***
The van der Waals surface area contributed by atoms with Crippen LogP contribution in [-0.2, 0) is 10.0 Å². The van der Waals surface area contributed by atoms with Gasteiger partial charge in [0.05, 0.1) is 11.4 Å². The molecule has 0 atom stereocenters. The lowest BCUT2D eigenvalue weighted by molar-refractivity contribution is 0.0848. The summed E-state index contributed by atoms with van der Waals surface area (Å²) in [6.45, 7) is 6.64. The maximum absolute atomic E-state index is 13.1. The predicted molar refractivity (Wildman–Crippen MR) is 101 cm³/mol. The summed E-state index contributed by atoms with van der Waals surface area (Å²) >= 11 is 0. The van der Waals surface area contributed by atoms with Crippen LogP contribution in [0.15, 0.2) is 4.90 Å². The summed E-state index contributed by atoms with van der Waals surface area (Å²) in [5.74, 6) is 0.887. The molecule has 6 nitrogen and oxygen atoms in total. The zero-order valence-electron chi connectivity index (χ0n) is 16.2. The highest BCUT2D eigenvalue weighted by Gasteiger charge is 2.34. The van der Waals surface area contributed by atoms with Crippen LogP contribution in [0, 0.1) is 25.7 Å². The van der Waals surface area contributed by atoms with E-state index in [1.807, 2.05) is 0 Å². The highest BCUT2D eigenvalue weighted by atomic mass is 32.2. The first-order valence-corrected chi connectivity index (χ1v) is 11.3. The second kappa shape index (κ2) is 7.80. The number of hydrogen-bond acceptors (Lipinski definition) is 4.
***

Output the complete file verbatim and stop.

The van der Waals surface area contributed by atoms with Crippen LogP contribution in [-0.2, 0) is 10.0 Å². The van der Waals surface area contributed by atoms with Gasteiger partial charge in [0.05, 0.1) is 11.4 Å². The molecule has 0 atom stereocenters. The lowest BCUT2D eigenvalue weighted by molar-refractivity contribution is 0.0848. The summed E-state index contributed by atoms with van der Waals surface area (Å²) in [6.45, 7) is 6.64. The maximum absolute atomic E-state index is 13.1. The predicted molar refractivity (Wildman–Crippen MR) is 101 cm³/mol. The summed E-state index contributed by atoms with van der Waals surface area (Å²) >= 11 is 0. The van der Waals surface area contributed by atoms with Crippen LogP contribution in [0.15, 0.2) is 4.90 Å². The summed E-state index contributed by atoms with van der Waals surface area (Å²) in [5.74, 6) is 0.887. The molecule has 6 nitrogen and oxygen atoms in total. The zero-order valence-electron chi connectivity index (χ0n) is 16.2. The highest BCUT2D eigenvalue weighted by Gasteiger charge is 2.34. The van der Waals surface area contributed by atoms with Crippen LogP contribution in [0, 0.1) is 25.7 Å². The van der Waals surface area contributed by atoms with E-state index in [1.807, 2.05) is 0 Å². The highest BCUT2D eigenvalue weighted by atomic mass is 32.2. The first-order valence-corrected chi connectivity index (χ1v) is 11.3. The second kappa shape index (κ2) is 7.80. The number of hydrogen-bond acceptors (Lipinski definition) is 4.